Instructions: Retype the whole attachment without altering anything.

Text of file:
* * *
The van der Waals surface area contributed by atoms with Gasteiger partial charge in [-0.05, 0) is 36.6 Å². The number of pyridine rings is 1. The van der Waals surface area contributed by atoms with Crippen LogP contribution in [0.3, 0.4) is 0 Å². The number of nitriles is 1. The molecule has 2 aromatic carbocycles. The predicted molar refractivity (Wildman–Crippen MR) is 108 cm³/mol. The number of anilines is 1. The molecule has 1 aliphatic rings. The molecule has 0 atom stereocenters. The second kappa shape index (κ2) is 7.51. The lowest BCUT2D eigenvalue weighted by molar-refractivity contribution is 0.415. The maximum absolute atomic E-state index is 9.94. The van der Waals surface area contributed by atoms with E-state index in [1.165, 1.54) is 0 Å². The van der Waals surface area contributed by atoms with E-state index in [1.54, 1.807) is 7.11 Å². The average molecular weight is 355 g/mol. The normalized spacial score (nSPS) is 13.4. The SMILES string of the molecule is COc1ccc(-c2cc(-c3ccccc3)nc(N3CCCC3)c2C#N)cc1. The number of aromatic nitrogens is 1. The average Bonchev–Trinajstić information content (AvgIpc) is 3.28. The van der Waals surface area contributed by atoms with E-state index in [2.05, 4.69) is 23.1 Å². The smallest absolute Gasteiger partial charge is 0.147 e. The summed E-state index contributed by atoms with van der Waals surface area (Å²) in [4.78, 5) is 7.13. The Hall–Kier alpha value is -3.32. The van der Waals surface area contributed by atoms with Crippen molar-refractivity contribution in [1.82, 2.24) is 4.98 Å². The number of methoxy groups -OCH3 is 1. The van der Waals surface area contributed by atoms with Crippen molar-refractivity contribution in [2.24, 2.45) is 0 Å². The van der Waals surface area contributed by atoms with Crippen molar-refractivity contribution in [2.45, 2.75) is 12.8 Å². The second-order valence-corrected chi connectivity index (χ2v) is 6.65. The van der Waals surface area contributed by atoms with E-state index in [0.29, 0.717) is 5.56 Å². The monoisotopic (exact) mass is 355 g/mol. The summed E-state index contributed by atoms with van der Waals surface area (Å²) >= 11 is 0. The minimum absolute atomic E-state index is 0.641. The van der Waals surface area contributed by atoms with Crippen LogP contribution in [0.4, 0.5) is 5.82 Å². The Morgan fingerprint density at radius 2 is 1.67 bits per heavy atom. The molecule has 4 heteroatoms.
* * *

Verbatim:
The van der Waals surface area contributed by atoms with Gasteiger partial charge in [-0.05, 0) is 36.6 Å². The number of pyridine rings is 1. The van der Waals surface area contributed by atoms with Crippen LogP contribution in [0.3, 0.4) is 0 Å². The number of nitriles is 1. The molecule has 2 aromatic carbocycles. The predicted molar refractivity (Wildman–Crippen MR) is 108 cm³/mol. The number of anilines is 1. The molecule has 1 aliphatic rings. The molecule has 0 atom stereocenters. The second kappa shape index (κ2) is 7.51. The lowest BCUT2D eigenvalue weighted by molar-refractivity contribution is 0.415. The maximum absolute atomic E-state index is 9.94. The van der Waals surface area contributed by atoms with E-state index in [1.165, 1.54) is 0 Å². The van der Waals surface area contributed by atoms with E-state index in [1.54, 1.807) is 7.11 Å². The average molecular weight is 355 g/mol. The normalized spacial score (nSPS) is 13.4. The SMILES string of the molecule is COc1ccc(-c2cc(-c3ccccc3)nc(N3CCCC3)c2C#N)cc1. The number of aromatic nitrogens is 1. The average Bonchev–Trinajstić information content (AvgIpc) is 3.28. The van der Waals surface area contributed by atoms with E-state index in [2.05, 4.69) is 23.1 Å². The smallest absolute Gasteiger partial charge is 0.147 e. The summed E-state index contributed by atoms with van der Waals surface area (Å²) in [4.78, 5) is 7.13. The Hall–Kier alpha value is -3.32. The van der Waals surface area contributed by atoms with Crippen molar-refractivity contribution in [1.82, 2.24) is 4.98 Å². The number of methoxy groups -OCH3 is 1. The van der Waals surface area contributed by atoms with Crippen molar-refractivity contribution in [2.24, 2.45) is 0 Å². The van der Waals surface area contributed by atoms with Crippen molar-refractivity contribution in [2.45, 2.75) is 12.8 Å². The second-order valence-corrected chi connectivity index (χ2v) is 6.65. The van der Waals surface area contributed by atoms with E-state index in [0.29, 0.717) is 5.56 Å². The monoisotopic (exact) mass is 355 g/mol. The summed E-state index contributed by atoms with van der Waals surface area (Å²) >= 11 is 0. The minimum absolute atomic E-state index is 0.641. The van der Waals surface area contributed by atoms with Crippen LogP contribution in [0.4, 0.5) is 5.82 Å². The Morgan fingerprint density at radius 2 is 1.67 bits per heavy atom. The molecule has 4 heteroatoms.